Investment Institute
Market Alerts

US reaction: Core CPI strength leads to shift in rate outlook

  • 10 April 2024 (3 min read)
KEY POINTS
Headline CPI inflation rose by 0.4% on the month, taking the annual rate to a 6-month high of 3.5%
Core inflation, excluding food and energy, also posted a 0.4% monthly increase, leaving the annual rate at 3.8%
Core inflation was driven again by services inflation, which accelerated to an annual 5.3%
Shelter costs continued to rise at a similar pace to the past 9-months (barring January), showing little sign of slowing
Services ex-shelter rose again driven by a range of measures, threatening a broad, labour market driven strength
The Federal Reserve had required further evidence to be certain inflation was returning to target; today’s report was not that
We shift our rate outlook to now consider 3 cuts this year, starting only in July, but see risks skewed to fewer cuts and a later start.
Financial markets reacted sharply, now not fully pricing two cuts this year with a sharp rise in yields and the dollar.

March’s CPI inflation posted another surprise to the upside. The headline rate rose on the month by 0.4%, taking the annual rate up to 3.5% - its highest rate in six months. While food prices remained reasonably benign, rising by just 0.1% on the month, energy prices were firm with motor fuel prices rising by 1.6% on the month and household energy services up 0.7%.

Yet it was developments in core prices that were the most troubling. Core inflation, excluding food & energy, also rose by 0.4% on the month, leaving the annual rate unchanged at 3.8%. The 0.359% rise was very much in line with February’s rise, but above market expectations for a 0.3% rise. While only marginally higher overall, it is services inflation that is causing the most concern (Exhibit 1). Services posted a 0.53% rise, faster than the 0.47% in February (albeit below the 0.7% January). Within that, shelter inflation was broadly unchanged, rising by 0.42% the same as the average pace for each of the last 9 months, barring January’s rogue reading. We still expect to see deceleration in this component over the coming months give the drop in housing costs seen across last year, but this is proving slower to materialize than expected.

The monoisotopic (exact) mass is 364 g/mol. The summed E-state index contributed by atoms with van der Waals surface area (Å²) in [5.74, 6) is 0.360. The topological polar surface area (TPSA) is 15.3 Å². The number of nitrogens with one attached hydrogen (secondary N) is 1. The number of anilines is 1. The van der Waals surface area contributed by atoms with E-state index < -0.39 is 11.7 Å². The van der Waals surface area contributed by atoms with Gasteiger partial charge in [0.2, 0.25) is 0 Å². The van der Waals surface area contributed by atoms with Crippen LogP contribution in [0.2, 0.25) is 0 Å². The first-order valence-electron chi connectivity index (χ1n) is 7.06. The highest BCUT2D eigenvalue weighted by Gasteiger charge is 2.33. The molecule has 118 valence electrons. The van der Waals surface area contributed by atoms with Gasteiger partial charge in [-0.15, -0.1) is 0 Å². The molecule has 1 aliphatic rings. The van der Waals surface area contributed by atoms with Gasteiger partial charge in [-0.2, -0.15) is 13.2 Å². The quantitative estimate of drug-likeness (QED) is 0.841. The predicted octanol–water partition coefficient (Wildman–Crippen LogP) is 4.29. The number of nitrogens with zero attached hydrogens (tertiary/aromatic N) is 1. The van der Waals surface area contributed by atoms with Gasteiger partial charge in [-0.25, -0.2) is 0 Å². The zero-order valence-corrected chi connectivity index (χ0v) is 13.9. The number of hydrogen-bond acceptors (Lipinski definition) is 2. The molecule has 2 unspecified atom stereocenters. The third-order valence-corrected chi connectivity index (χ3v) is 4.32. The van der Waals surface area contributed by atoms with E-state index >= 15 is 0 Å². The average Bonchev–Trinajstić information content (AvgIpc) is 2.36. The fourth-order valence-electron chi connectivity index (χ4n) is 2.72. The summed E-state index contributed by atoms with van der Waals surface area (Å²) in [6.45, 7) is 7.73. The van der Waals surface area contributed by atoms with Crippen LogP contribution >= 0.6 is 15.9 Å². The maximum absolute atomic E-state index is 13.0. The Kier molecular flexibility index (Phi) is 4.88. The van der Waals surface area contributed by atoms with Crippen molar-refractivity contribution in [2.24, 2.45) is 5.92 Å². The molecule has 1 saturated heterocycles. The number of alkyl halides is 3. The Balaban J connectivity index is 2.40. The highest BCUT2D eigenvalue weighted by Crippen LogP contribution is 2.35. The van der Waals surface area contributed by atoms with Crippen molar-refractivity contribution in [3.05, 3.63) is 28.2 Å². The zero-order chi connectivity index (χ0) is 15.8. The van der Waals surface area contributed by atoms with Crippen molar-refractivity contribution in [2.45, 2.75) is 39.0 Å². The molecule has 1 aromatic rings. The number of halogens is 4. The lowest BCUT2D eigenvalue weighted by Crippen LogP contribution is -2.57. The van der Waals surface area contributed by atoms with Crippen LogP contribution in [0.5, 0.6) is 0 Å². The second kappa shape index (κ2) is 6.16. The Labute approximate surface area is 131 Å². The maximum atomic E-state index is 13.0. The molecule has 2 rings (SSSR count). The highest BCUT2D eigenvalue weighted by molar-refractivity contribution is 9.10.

However, services ex-shelter posted their fastest increase in 18-months, up 0.84% underpinning a steady acceleration in the 3-month annualized rate to 7.4%. While previous strength had been attributed to more volatile components including airfares, in March airfares fell by 0.4% on the month. Strength was rather recorded across a range of other indicators, including healthcare, where hospital services and health insurance both rose by 1.2%, transport services which rose by 1.5%, driven mainly by vehicle maintenance costs and motor insurance and miscellaneous services costs. In short there was a range of services costs that contributed to drive the monthly rate higher, something more suggestive of a tight labour market and elevated wages feeding through into broader pricing.  

Medium-term indicators of services inflation still point to marked deceleration in services inflation ahead, including the prices paid component of the services ISM index which fell to its lowest level since the pandemic (Exhibit 2). However, this is not materializing yet. This is both a surprise to us and a challenge to the Federal Reserve’s outlook. While Fed Chair Powell was happy to dismiss January and February’s strength as bumps along the road, he reiterated that the Fed required further evidence to suggest that inflation was continuing to fall to target. Today’s figures have not delivered that and while we expect to see a softening in services ahead, the Fed is likely to require more than two softer report before it gains sufficient confidence. We have expected the Fed to begin to ease its restrictive stance in June since October, but now we push back our expectation for the first cut to July. We had also been expecting to see weaker growth see the Fed quicken the pace of rate cuts towards the end of this year. Although we still await Q1 GDP, we see firmer momentum for now and as such we remove this expectation. This leaves us expecting the Fed to cut rates to a range of 4.50-4.75% by year end and 3.75-4.00% by end 2025. However, we acknowledge that risks to this outlook are for later and fewer cuts still.

Markets reflected this shift. Where markets had been increasingly seeing the chance that the Fed could move later than Jun util today’s release, there was a clear switch to now suggesting that it would likely move later than June. The market had priced a 60% chance of a June rate cut before the release, it now prices just 25% and below 50% chance that the Fed moves in July, now only fully pricing a move by September and envisaging two cuts overall. 2-year and 10-year yields jumped sharply accordingly, 2-year US Treasury yields up 25bp to 4.97% and 10-year up 16bps to 4.51%. The dollar also rose sharply by 0.8% on the release.  

Exhibit 1: Developments in core inflation 

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Source: BLS, April 2024

Exhibit 2: Services ISM points to further services disinflation 

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